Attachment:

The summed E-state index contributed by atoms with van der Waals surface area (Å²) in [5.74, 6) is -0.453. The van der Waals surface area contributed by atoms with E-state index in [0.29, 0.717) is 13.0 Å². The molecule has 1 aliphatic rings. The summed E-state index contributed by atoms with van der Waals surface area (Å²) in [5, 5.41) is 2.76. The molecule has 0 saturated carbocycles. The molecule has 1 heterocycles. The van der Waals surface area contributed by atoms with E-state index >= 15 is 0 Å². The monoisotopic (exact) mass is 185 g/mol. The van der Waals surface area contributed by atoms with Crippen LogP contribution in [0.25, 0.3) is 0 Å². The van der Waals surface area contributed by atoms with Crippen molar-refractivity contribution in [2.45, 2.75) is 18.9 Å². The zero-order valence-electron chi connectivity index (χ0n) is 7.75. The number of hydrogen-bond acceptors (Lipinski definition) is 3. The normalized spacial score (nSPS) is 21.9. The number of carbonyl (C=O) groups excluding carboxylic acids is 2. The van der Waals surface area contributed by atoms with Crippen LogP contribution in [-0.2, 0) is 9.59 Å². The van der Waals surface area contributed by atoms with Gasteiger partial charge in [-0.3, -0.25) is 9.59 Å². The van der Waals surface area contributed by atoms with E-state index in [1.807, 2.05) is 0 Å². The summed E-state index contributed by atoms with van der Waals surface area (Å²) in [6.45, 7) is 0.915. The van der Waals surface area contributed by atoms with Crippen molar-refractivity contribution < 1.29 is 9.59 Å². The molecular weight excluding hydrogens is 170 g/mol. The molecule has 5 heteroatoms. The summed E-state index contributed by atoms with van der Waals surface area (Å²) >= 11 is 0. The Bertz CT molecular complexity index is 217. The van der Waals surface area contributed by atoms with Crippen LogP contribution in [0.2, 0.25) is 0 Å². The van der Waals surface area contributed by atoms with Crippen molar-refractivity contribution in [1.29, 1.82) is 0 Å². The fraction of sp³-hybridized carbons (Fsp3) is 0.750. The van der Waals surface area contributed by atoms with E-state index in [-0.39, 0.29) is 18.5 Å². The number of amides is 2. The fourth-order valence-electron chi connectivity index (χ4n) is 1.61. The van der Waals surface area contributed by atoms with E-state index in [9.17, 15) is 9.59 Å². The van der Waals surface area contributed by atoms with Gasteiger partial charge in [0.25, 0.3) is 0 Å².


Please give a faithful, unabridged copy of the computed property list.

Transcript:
The summed E-state index contributed by atoms with van der Waals surface area (Å²) in [5.74, 6) is -0.453. The van der Waals surface area contributed by atoms with E-state index in [0.29, 0.717) is 13.0 Å². The molecule has 1 aliphatic rings. The summed E-state index contributed by atoms with van der Waals surface area (Å²) in [5, 5.41) is 2.76. The molecule has 0 saturated carbocycles. The molecule has 1 heterocycles. The van der Waals surface area contributed by atoms with E-state index >= 15 is 0 Å². The monoisotopic (exact) mass is 185 g/mol. The van der Waals surface area contributed by atoms with Crippen LogP contribution in [0.25, 0.3) is 0 Å². The van der Waals surface area contributed by atoms with Crippen molar-refractivity contribution in [2.45, 2.75) is 18.9 Å². The zero-order valence-electron chi connectivity index (χ0n) is 7.75. The number of hydrogen-bond acceptors (Lipinski definition) is 3. The normalized spacial score (nSPS) is 21.9. The number of carbonyl (C=O) groups excluding carboxylic acids is 2. The van der Waals surface area contributed by atoms with Crippen LogP contribution in [-0.2, 0) is 9.59 Å². The van der Waals surface area contributed by atoms with Gasteiger partial charge in [-0.3, -0.25) is 9.59 Å². The van der Waals surface area contributed by atoms with E-state index in [1.807, 2.05) is 0 Å². The summed E-state index contributed by atoms with van der Waals surface area (Å²) in [6.45, 7) is 0.915. The van der Waals surface area contributed by atoms with Crippen molar-refractivity contribution < 1.29 is 9.59 Å². The molecular weight excluding hydrogens is 170 g/mol. The molecule has 5 heteroatoms. The summed E-state index contributed by atoms with van der Waals surface area (Å²) >= 11 is 0. The Bertz CT molecular complexity index is 217. The van der Waals surface area contributed by atoms with Crippen LogP contribution in [0.2, 0.25) is 0 Å². The van der Waals surface area contributed by atoms with Crippen molar-refractivity contribution in [1.29, 1.82) is 0 Å². The fraction of sp³-hybridized carbons (Fsp3) is 0.750. The van der Waals surface area contributed by atoms with E-state index in [-0.39, 0.29) is 18.5 Å². The number of amides is 2. The fourth-order valence-electron chi connectivity index (χ4n) is 1.61. The van der Waals surface area contributed by atoms with E-state index in [9.17, 15) is 9.59 Å². The van der Waals surface area contributed by atoms with Gasteiger partial charge in [0.25, 0.3) is 0 Å².